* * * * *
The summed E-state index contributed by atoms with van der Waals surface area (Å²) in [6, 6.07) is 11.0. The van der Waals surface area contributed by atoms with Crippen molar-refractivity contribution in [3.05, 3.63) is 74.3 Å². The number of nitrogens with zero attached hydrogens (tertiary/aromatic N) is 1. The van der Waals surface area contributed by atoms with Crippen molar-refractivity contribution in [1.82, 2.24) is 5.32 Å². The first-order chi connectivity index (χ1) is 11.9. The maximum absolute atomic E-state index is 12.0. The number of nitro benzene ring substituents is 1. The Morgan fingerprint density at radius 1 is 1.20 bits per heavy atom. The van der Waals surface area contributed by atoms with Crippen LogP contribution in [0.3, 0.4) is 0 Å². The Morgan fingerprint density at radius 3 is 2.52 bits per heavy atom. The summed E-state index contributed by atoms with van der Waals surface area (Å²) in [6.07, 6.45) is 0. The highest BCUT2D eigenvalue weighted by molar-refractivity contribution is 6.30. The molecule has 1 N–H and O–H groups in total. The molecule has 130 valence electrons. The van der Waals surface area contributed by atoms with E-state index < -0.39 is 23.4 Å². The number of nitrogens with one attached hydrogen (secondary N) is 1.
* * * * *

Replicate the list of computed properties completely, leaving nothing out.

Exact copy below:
The summed E-state index contributed by atoms with van der Waals surface area (Å²) in [6, 6.07) is 11.0. The van der Waals surface area contributed by atoms with Crippen molar-refractivity contribution in [3.05, 3.63) is 74.3 Å². The number of nitrogens with zero attached hydrogens (tertiary/aromatic N) is 1. The van der Waals surface area contributed by atoms with Crippen molar-refractivity contribution in [1.82, 2.24) is 5.32 Å². The first-order chi connectivity index (χ1) is 11.9. The maximum absolute atomic E-state index is 12.0. The number of nitro benzene ring substituents is 1. The Morgan fingerprint density at radius 1 is 1.20 bits per heavy atom. The van der Waals surface area contributed by atoms with Crippen LogP contribution in [0.3, 0.4) is 0 Å². The Morgan fingerprint density at radius 3 is 2.52 bits per heavy atom. The summed E-state index contributed by atoms with van der Waals surface area (Å²) in [6.07, 6.45) is 0. The highest BCUT2D eigenvalue weighted by molar-refractivity contribution is 6.30. The molecule has 1 N–H and O–H groups in total. The molecule has 130 valence electrons. The van der Waals surface area contributed by atoms with E-state index < -0.39 is 23.4 Å². The number of nitrogens with one attached hydrogen (secondary N) is 1.